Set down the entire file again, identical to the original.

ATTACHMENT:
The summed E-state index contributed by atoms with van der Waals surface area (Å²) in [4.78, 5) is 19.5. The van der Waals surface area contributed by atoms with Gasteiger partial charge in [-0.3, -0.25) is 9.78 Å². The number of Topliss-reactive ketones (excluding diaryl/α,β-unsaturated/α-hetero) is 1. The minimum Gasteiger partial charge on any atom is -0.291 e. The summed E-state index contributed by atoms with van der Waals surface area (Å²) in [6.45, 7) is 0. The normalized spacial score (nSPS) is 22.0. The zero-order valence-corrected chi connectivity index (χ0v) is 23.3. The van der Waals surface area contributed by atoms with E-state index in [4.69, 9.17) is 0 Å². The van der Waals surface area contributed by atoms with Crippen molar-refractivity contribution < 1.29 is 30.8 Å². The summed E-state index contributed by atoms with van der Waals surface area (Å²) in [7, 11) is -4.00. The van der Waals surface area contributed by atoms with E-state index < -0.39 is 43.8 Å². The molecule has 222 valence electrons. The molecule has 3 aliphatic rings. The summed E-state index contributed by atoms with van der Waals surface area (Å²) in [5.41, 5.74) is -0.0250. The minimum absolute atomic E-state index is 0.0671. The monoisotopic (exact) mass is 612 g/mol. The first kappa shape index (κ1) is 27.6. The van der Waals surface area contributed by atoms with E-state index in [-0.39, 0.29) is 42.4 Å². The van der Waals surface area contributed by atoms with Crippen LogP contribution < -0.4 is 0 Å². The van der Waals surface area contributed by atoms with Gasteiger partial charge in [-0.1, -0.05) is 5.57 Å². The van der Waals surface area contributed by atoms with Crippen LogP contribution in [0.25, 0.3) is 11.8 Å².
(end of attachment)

The summed E-state index contributed by atoms with van der Waals surface area (Å²) in [4.78, 5) is 19.5. The van der Waals surface area contributed by atoms with Gasteiger partial charge in [-0.3, -0.25) is 9.78 Å². The number of Topliss-reactive ketones (excluding diaryl/α,β-unsaturated/α-hetero) is 1. The minimum Gasteiger partial charge on any atom is -0.291 e. The summed E-state index contributed by atoms with van der Waals surface area (Å²) in [6.45, 7) is 0. The normalized spacial score (nSPS) is 22.0. The zero-order valence-corrected chi connectivity index (χ0v) is 23.3. The van der Waals surface area contributed by atoms with E-state index in [4.69, 9.17) is 0 Å². The van der Waals surface area contributed by atoms with Crippen molar-refractivity contribution < 1.29 is 30.8 Å². The summed E-state index contributed by atoms with van der Waals surface area (Å²) in [7, 11) is -4.00. The van der Waals surface area contributed by atoms with E-state index < -0.39 is 43.8 Å². The molecule has 222 valence electrons. The molecule has 3 aliphatic rings. The summed E-state index contributed by atoms with van der Waals surface area (Å²) in [5.41, 5.74) is -0.0250. The minimum absolute atomic E-state index is 0.0671. The monoisotopic (exact) mass is 612 g/mol. The first kappa shape index (κ1) is 27.6. The van der Waals surface area contributed by atoms with E-state index in [-0.39, 0.29) is 42.4 Å². The van der Waals surface area contributed by atoms with Crippen LogP contribution < -0.4 is 0 Å². The van der Waals surface area contributed by atoms with Gasteiger partial charge in [-0.1, -0.05) is 5.57 Å². The van der Waals surface area contributed by atoms with Crippen LogP contribution in [0.25, 0.3) is 11.8 Å².